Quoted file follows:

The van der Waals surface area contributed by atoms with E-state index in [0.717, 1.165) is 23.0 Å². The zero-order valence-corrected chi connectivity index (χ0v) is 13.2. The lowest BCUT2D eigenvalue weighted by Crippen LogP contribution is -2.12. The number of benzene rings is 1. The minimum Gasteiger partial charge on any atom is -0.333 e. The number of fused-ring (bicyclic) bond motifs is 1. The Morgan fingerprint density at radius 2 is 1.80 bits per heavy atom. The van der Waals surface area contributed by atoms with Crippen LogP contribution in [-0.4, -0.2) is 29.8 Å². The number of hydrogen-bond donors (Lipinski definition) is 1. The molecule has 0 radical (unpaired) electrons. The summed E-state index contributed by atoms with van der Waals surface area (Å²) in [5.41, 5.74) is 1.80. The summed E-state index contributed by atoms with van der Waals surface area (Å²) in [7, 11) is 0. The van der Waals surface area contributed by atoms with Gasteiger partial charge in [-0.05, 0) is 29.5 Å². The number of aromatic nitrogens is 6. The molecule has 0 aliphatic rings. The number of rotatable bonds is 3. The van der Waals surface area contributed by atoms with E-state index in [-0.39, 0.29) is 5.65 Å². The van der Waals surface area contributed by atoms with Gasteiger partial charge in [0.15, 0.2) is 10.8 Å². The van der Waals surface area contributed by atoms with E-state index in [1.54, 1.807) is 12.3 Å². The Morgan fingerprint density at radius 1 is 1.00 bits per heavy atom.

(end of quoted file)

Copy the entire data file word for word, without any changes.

The van der Waals surface area contributed by atoms with E-state index in [0.717, 1.165) is 23.0 Å². The zero-order valence-corrected chi connectivity index (χ0v) is 13.2. The lowest BCUT2D eigenvalue weighted by Crippen LogP contribution is -2.12. The number of benzene rings is 1. The minimum Gasteiger partial charge on any atom is -0.333 e. The number of fused-ring (bicyclic) bond motifs is 1. The Morgan fingerprint density at radius 2 is 1.80 bits per heavy atom. The van der Waals surface area contributed by atoms with Crippen LogP contribution in [-0.4, -0.2) is 29.8 Å². The number of hydrogen-bond donors (Lipinski definition) is 1. The molecule has 0 radical (unpaired) electrons. The summed E-state index contributed by atoms with van der Waals surface area (Å²) in [5.41, 5.74) is 1.80. The summed E-state index contributed by atoms with van der Waals surface area (Å²) in [7, 11) is 0. The van der Waals surface area contributed by atoms with Gasteiger partial charge in [-0.05, 0) is 29.5 Å². The number of aromatic nitrogens is 6. The molecule has 0 aliphatic rings. The number of rotatable bonds is 3. The van der Waals surface area contributed by atoms with E-state index in [-0.39, 0.29) is 5.65 Å². The van der Waals surface area contributed by atoms with Gasteiger partial charge in [0.15, 0.2) is 10.8 Å². The van der Waals surface area contributed by atoms with E-state index in [1.54, 1.807) is 12.3 Å². The Morgan fingerprint density at radius 1 is 1.00 bits per heavy atom.